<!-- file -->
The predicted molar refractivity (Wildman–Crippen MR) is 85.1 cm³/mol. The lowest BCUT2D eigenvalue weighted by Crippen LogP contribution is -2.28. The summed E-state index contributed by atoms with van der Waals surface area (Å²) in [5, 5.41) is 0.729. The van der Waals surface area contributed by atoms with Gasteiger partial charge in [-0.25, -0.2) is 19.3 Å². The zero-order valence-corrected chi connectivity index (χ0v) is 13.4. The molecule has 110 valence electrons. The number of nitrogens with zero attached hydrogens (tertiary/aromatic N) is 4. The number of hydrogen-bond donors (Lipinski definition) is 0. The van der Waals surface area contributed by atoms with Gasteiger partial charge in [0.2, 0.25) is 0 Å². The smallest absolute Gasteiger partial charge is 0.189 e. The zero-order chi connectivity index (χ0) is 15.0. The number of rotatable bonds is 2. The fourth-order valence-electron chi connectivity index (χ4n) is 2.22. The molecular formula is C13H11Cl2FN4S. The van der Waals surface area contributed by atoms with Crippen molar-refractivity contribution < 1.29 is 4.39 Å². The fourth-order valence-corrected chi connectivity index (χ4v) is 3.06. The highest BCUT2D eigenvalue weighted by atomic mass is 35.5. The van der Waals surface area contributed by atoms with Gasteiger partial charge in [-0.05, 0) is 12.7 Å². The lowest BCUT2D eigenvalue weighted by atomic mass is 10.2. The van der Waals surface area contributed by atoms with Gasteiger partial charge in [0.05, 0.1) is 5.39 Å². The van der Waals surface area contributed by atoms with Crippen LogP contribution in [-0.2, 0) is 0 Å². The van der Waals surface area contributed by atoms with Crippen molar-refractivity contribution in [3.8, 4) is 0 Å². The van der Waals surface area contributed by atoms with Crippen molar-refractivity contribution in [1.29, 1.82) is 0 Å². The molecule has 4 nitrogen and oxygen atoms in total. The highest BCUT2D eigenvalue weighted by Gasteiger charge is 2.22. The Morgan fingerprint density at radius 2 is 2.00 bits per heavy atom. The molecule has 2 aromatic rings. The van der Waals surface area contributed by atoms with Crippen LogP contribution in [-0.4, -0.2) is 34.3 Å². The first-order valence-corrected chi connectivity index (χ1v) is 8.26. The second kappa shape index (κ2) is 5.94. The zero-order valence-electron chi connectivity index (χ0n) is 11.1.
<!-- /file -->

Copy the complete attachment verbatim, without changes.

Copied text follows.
The predicted molar refractivity (Wildman–Crippen MR) is 85.1 cm³/mol. The lowest BCUT2D eigenvalue weighted by Crippen LogP contribution is -2.28. The summed E-state index contributed by atoms with van der Waals surface area (Å²) in [5, 5.41) is 0.729. The van der Waals surface area contributed by atoms with Gasteiger partial charge in [-0.25, -0.2) is 19.3 Å². The zero-order valence-corrected chi connectivity index (χ0v) is 13.4. The molecule has 110 valence electrons. The number of nitrogens with zero attached hydrogens (tertiary/aromatic N) is 4. The number of hydrogen-bond donors (Lipinski definition) is 0. The van der Waals surface area contributed by atoms with Gasteiger partial charge in [0.2, 0.25) is 0 Å². The smallest absolute Gasteiger partial charge is 0.189 e. The zero-order chi connectivity index (χ0) is 15.0. The number of rotatable bonds is 2. The fourth-order valence-electron chi connectivity index (χ4n) is 2.22. The molecular formula is C13H11Cl2FN4S. The van der Waals surface area contributed by atoms with Crippen molar-refractivity contribution < 1.29 is 4.39 Å². The fourth-order valence-corrected chi connectivity index (χ4v) is 3.06. The highest BCUT2D eigenvalue weighted by atomic mass is 35.5. The van der Waals surface area contributed by atoms with Gasteiger partial charge in [-0.05, 0) is 12.7 Å². The lowest BCUT2D eigenvalue weighted by atomic mass is 10.2. The van der Waals surface area contributed by atoms with Gasteiger partial charge in [0.05, 0.1) is 5.39 Å². The van der Waals surface area contributed by atoms with Crippen LogP contribution in [-0.2, 0) is 0 Å². The van der Waals surface area contributed by atoms with Crippen molar-refractivity contribution in [3.8, 4) is 0 Å². The van der Waals surface area contributed by atoms with Crippen molar-refractivity contribution in [1.29, 1.82) is 0 Å². The molecule has 4 nitrogen and oxygen atoms in total. The highest BCUT2D eigenvalue weighted by Gasteiger charge is 2.22. The Morgan fingerprint density at radius 2 is 2.00 bits per heavy atom. The molecule has 2 aromatic rings. The van der Waals surface area contributed by atoms with Crippen LogP contribution in [-0.4, -0.2) is 34.3 Å². The first-order valence-corrected chi connectivity index (χ1v) is 8.26. The second kappa shape index (κ2) is 5.94. The zero-order valence-electron chi connectivity index (χ0n) is 11.1.